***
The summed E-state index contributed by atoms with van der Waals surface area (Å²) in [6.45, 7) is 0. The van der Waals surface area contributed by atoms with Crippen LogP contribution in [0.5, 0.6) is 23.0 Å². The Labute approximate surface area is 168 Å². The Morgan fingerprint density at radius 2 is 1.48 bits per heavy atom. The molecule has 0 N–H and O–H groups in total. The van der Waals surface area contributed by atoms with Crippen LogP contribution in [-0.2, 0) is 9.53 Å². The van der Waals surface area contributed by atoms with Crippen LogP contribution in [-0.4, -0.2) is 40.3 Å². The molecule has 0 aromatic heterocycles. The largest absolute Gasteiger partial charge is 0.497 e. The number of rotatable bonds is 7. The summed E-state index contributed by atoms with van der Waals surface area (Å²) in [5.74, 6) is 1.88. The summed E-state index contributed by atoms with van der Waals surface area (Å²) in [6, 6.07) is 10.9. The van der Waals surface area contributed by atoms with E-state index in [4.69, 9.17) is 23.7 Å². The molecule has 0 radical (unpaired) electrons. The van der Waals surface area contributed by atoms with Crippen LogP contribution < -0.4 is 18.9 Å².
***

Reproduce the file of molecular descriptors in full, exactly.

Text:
The summed E-state index contributed by atoms with van der Waals surface area (Å²) in [6.45, 7) is 0. The van der Waals surface area contributed by atoms with Crippen LogP contribution in [0.5, 0.6) is 23.0 Å². The Labute approximate surface area is 168 Å². The Morgan fingerprint density at radius 2 is 1.48 bits per heavy atom. The molecule has 0 N–H and O–H groups in total. The van der Waals surface area contributed by atoms with Crippen LogP contribution in [-0.2, 0) is 9.53 Å². The van der Waals surface area contributed by atoms with Crippen LogP contribution in [-0.4, -0.2) is 40.3 Å². The molecule has 0 aromatic heterocycles. The largest absolute Gasteiger partial charge is 0.497 e. The number of rotatable bonds is 7. The summed E-state index contributed by atoms with van der Waals surface area (Å²) in [5.74, 6) is 1.88. The summed E-state index contributed by atoms with van der Waals surface area (Å²) in [6, 6.07) is 10.9. The van der Waals surface area contributed by atoms with E-state index in [4.69, 9.17) is 23.7 Å². The molecule has 0 radical (unpaired) electrons. The van der Waals surface area contributed by atoms with Crippen LogP contribution < -0.4 is 18.9 Å².